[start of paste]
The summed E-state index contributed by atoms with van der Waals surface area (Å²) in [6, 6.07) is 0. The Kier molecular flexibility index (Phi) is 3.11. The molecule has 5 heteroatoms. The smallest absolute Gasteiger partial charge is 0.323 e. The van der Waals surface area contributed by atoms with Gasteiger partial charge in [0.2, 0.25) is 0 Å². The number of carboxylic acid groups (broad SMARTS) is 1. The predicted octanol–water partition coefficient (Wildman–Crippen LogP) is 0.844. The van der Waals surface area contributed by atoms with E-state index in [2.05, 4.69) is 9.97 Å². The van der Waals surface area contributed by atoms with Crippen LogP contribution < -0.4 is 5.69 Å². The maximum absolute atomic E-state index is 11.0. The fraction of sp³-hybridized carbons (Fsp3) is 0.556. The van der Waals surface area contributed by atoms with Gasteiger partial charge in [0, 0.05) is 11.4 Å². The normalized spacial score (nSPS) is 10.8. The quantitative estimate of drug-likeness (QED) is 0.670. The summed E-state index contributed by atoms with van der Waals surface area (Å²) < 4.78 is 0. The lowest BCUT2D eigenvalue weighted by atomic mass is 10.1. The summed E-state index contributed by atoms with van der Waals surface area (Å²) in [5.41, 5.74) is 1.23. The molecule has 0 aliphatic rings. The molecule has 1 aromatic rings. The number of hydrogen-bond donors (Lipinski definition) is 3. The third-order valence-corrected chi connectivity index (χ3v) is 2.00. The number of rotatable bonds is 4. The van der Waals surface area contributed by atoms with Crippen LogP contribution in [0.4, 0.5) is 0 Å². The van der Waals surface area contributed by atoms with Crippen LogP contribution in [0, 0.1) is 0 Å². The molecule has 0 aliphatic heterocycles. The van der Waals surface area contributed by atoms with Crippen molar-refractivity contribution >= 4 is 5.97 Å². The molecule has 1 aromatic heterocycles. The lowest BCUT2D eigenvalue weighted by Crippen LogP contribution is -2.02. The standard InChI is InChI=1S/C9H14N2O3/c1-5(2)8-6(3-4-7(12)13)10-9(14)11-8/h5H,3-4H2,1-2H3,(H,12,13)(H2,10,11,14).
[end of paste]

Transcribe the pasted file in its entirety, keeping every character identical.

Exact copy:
The summed E-state index contributed by atoms with van der Waals surface area (Å²) in [6, 6.07) is 0. The Kier molecular flexibility index (Phi) is 3.11. The molecule has 5 heteroatoms. The smallest absolute Gasteiger partial charge is 0.323 e. The van der Waals surface area contributed by atoms with Gasteiger partial charge in [0.2, 0.25) is 0 Å². The number of carboxylic acid groups (broad SMARTS) is 1. The predicted octanol–water partition coefficient (Wildman–Crippen LogP) is 0.844. The van der Waals surface area contributed by atoms with E-state index in [2.05, 4.69) is 9.97 Å². The van der Waals surface area contributed by atoms with Crippen LogP contribution < -0.4 is 5.69 Å². The maximum absolute atomic E-state index is 11.0. The fraction of sp³-hybridized carbons (Fsp3) is 0.556. The van der Waals surface area contributed by atoms with Gasteiger partial charge in [0, 0.05) is 11.4 Å². The normalized spacial score (nSPS) is 10.8. The quantitative estimate of drug-likeness (QED) is 0.670. The summed E-state index contributed by atoms with van der Waals surface area (Å²) < 4.78 is 0. The lowest BCUT2D eigenvalue weighted by atomic mass is 10.1. The summed E-state index contributed by atoms with van der Waals surface area (Å²) in [5.41, 5.74) is 1.23. The molecule has 0 aliphatic rings. The molecule has 1 aromatic rings. The number of hydrogen-bond donors (Lipinski definition) is 3. The third-order valence-corrected chi connectivity index (χ3v) is 2.00. The number of rotatable bonds is 4. The van der Waals surface area contributed by atoms with Crippen LogP contribution in [0.4, 0.5) is 0 Å². The van der Waals surface area contributed by atoms with Crippen LogP contribution in [0, 0.1) is 0 Å². The molecule has 0 aliphatic heterocycles. The van der Waals surface area contributed by atoms with Crippen molar-refractivity contribution >= 4 is 5.97 Å². The molecule has 1 aromatic heterocycles. The lowest BCUT2D eigenvalue weighted by Crippen LogP contribution is -2.02. The standard InChI is InChI=1S/C9H14N2O3/c1-5(2)8-6(3-4-7(12)13)10-9(14)11-8/h5H,3-4H2,1-2H3,(H,12,13)(H2,10,11,14).